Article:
Testing the Waters: Transactions Involving Float Homes #540
Float homes can seem like great options for buyers seeking an affordable waterfront location. However, buyers considering purchasing their first float home may not be aware of some of the differences between such a purchase, and the simple purchase of a boat, or home on land. Here’s an overview of some differences to keep in mind if you want to “test the waters” and get involved in a float home transaction.
Financing and insuring a float home purchase can be more difficult when dealing with lenders or insurers new to this type of housing, requiring additional time and costs to gather the required documentation. Each marina has its own set of rules applicable to communal living issues, akin to homeowners’ associations or Stratas, but which may include unusual restrictions, so obtaining a copy of the rules early is advisable. While the purchase price of a float home may make them seem like a bargain for waterfront property, ongoing expenses such as property tax, moorage, and maintenance costs can be steep. Buyers intending to renovate a float home, or add features such as decks or hot tubs, may encounter limitations in the marina rules, or the structure of the float home itself. Some municipalities have adopted bylaws with specific applicability to float homes moored in their jurisdiction, and such bylaws should be reviewed for any specific considerations.
The exact nature of the interest being conveyed with a float home can vary. Some float home purchases may consist of an assignment of a foreshore lease or sub-lease, and the assignment documents should be prepared by a lawyer familiar with such agreements. Other float homes may be attached to Strata lots, the transfer of which may attract property transfer tax. Further, GST may be applicable to the purchase price of a float home in some circumstances, so it is a good idea to recommend that buyers seek early tax advice, before any agreement for the purchase of the float home is signed.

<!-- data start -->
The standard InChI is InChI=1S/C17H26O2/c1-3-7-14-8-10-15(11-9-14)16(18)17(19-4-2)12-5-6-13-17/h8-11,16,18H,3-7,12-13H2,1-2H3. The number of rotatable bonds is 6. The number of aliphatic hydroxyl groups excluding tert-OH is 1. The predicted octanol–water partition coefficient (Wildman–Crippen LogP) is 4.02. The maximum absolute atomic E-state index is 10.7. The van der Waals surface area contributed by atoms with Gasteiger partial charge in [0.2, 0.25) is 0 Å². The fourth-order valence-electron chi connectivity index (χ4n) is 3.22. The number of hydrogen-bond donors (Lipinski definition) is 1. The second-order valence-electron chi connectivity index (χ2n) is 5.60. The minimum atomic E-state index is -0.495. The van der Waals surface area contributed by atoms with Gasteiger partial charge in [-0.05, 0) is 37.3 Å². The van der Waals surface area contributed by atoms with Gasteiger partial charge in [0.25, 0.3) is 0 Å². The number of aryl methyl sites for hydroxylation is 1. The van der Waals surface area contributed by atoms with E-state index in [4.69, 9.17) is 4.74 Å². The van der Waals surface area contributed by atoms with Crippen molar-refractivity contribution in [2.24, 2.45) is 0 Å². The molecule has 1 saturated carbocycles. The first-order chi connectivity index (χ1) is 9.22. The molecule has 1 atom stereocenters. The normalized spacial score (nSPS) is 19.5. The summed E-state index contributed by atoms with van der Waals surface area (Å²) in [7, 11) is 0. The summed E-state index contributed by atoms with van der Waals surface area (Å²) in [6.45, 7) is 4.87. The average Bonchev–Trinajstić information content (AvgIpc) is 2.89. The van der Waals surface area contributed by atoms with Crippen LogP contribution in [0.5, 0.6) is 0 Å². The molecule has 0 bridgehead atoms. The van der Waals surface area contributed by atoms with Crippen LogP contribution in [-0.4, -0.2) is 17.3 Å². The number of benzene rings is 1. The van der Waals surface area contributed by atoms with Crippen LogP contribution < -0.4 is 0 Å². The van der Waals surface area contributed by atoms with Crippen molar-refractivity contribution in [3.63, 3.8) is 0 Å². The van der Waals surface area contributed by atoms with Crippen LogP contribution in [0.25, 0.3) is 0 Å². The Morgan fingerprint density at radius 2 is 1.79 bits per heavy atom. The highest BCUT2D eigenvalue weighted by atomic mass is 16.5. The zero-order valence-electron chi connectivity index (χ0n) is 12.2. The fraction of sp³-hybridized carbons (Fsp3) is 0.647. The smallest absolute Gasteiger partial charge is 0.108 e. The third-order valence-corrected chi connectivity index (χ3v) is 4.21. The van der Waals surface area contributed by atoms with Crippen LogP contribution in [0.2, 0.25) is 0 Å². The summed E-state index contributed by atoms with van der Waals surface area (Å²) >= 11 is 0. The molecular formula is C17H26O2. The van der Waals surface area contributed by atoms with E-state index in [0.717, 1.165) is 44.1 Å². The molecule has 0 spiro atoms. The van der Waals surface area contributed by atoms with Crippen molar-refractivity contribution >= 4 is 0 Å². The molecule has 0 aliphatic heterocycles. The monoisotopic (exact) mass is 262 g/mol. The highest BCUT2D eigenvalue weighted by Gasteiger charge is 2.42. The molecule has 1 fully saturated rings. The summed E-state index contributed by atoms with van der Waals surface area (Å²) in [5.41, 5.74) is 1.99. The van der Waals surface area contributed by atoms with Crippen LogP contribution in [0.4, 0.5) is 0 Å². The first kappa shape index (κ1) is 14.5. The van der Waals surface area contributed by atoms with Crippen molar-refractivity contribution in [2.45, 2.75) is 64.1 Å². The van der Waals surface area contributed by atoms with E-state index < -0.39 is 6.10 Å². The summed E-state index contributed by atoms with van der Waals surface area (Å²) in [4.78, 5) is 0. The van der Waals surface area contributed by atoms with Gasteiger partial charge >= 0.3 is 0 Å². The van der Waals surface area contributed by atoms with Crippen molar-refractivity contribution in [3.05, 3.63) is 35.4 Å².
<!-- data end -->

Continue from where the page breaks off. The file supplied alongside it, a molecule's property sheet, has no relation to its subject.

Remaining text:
One of the crucial considerations in purchasing a float home is, unsurprisingly, whether it floats or sinks. Buyers purchasing a float home will wish to obtain an inspection and a marine survey of the float home as a subject condition of any agreement to purchase it. Hiring a specialized inspector and an experienced marine surveyor to review the flotation and structure of the float home are worthwhile expenses. Further, lenders will usually require a recent marine survey in order to provide any financing.
Given the unusual nature of some of the issues described above, completing a float home purchase can take longer, involve more professionals, and include more transaction costs than the usual residential home purchase. Representing first-time float home buyers attracted by the unique waterfront lifestyle can be interesting and rewarding, but dabbling in such transactions can be risky.
Licensees should beware of acting outside their area of expertise, and ensure they have referred their clients to all the appropriate professionals early on. A good starting point reference for buyers and licensees alike is the website of the Floating Home Association of BC, which includes links to the British Columbia Float Home Standard, a list and map of marinas in BC, and lists of float home builders, insurers familiar with float homes, marine surveyors, etc.
To subscribe to receive BCREA publications such as this one, or to update your email address or current subscriptions, click here.
What we do
Popular tags within Legally Speaking
- Contract of Purchase and Sale
- Standard Forms
- Real Estate Practice
- Statistical Releases
- Strata Properties
Popular posts from BCREA
New Statutory Holiday on September 30, National Day for Truth and ReconciliationSep 09, 2021
Housing Market Update – August 2022Aug 15, 2022